Hardcore baseball fanatics will cite chapter and verse from their digital bibles, as they attempt to claim that Jamie Moyer never achieved more than sustained mediocrity. During each loud sermon their shallow rhetoric always misses the strike zone by a wide margin.
Jamie Moyer hurt his elbow during the 2010 season while he was a member of the Philadelphia Phillies. At that time, it was hard to imagine the then 46-year-old ever pitching again.
But, the man had reconstructive elbow surgery and then worked hard to put himself into position to have a shot at a big league job. Those recent efforts were really no different than what he had done back through his days with the Chicago Cubs, Texas Rangers, St. Louis Cardinals, Baltimore Orioles, Boston Red Sox and Seattle Mariners.
That next chance came in January of this year, when the Colorado Rockies signed the free agent. He made the team out of spring training and then became the oldest documented pitcher to win a game in the major leagues. Using the most apt and famously comparative person, Satchel Paige was surely smiling down on him during that April game against the San Diego Padres.
The body of his work this season, including his last victory against the Arizona Diamondbacks in mid-May, won't be what he is remembered for. If the 2012 season is to be Moyer's last, then he has produced more than a fine career. The 49-year-old has shown the sports world how to live.
I remember when Pat Gillick acquired Moyer from the Mariners in August 2006. One of the Hall of Fame general manager's nifty little moves, he picked up the then 43-year-old with then intent of strengthening the starting staff.
Gillick was familiar with Moyer from his own Mariners' days, so he knew that the crafty lefty would be more than just a consistent starter in the rotation. He rightly projected that the ageless one would also serve as a role model for a team that was on the rise.
The Sellersville, Pennsylvania native went 5-2 down the stretch, as the Phillies missed the playoffs that season. His 14-12 mark the next year helped push the team into the playoffs for the first time since 1993. His 16-win season in 2008 led the staff and was part of a World Championship effort that hadn't been seen since 1980.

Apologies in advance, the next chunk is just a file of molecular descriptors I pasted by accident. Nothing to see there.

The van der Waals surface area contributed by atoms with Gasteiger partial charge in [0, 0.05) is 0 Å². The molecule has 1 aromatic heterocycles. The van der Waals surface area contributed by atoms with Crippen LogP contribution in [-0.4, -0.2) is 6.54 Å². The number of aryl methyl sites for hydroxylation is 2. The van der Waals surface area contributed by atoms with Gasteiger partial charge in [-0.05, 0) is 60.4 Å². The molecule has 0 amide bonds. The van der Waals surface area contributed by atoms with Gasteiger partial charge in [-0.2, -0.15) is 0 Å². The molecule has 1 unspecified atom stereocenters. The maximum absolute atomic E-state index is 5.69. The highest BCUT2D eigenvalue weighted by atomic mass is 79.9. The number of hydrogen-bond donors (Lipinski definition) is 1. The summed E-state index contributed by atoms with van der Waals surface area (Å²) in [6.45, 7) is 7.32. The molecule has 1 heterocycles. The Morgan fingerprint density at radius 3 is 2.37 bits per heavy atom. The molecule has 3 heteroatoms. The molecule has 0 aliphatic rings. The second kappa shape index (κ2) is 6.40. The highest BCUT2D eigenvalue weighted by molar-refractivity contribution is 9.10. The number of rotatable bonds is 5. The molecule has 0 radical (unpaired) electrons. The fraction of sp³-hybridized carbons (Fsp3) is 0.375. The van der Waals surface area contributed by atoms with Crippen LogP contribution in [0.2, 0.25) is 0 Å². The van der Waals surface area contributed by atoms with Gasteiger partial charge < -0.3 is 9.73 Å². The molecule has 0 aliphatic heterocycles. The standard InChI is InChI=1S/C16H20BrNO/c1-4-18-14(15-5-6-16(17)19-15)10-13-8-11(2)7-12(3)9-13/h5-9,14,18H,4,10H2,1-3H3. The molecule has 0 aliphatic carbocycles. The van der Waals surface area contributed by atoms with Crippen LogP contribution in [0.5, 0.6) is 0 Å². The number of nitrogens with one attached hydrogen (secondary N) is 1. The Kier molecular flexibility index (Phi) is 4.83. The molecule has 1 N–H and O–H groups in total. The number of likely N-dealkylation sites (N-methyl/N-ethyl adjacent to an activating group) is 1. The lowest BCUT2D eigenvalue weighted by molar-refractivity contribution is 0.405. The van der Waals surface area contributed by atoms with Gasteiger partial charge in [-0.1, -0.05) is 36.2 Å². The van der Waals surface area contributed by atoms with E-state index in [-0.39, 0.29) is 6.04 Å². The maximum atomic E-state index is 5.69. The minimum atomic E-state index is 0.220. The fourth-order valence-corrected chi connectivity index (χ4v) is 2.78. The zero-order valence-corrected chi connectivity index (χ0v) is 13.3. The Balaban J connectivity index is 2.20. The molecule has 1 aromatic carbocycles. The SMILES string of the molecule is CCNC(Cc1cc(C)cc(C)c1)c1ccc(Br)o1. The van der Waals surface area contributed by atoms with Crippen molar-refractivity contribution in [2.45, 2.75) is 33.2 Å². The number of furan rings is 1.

Winning the Fall Classic isn't about luck, it's about roster strength. Gillick had masterfully added to the systemic depth that Ed Wade formed, which then enabled Moyer to earn his first World Series ring.
Now, for a real sermon:
Moyer is a committed Catholic, a strong family man and a generous soul. In other words, he has the right principles of God, family, country and community all in their proper balance.
That type of organized life is desecrated by those who don't have it, don't want it and refuse to believe that it's something to strive for. Those personality types often respond to this truth in many reactionary, off-color ways. These are the very people who will hopefully benefit through whatever Moyer-like people surround their own lives.
Many of today's athletes are all about looking inward. They fall for the false philosophies that champion inner enlightenment, which is code for feeling good about self-involvement masked as the new age.
Moyer looked outward and never stopped believing in his team. His timeless take should be modeled by minor leaguers, major leaguers and fans across the baseball landscape every single season.
Sean O'Brien's professional writing career began in 1990, when he first began working in the Philadelphia Phillies farm system. He was a freelance sports writer for five years and is currently a Featured Contributor for Yahoo! Sports. You can follow him on Twitter @SeanyOB and read his daily Sports Blog: Insight.
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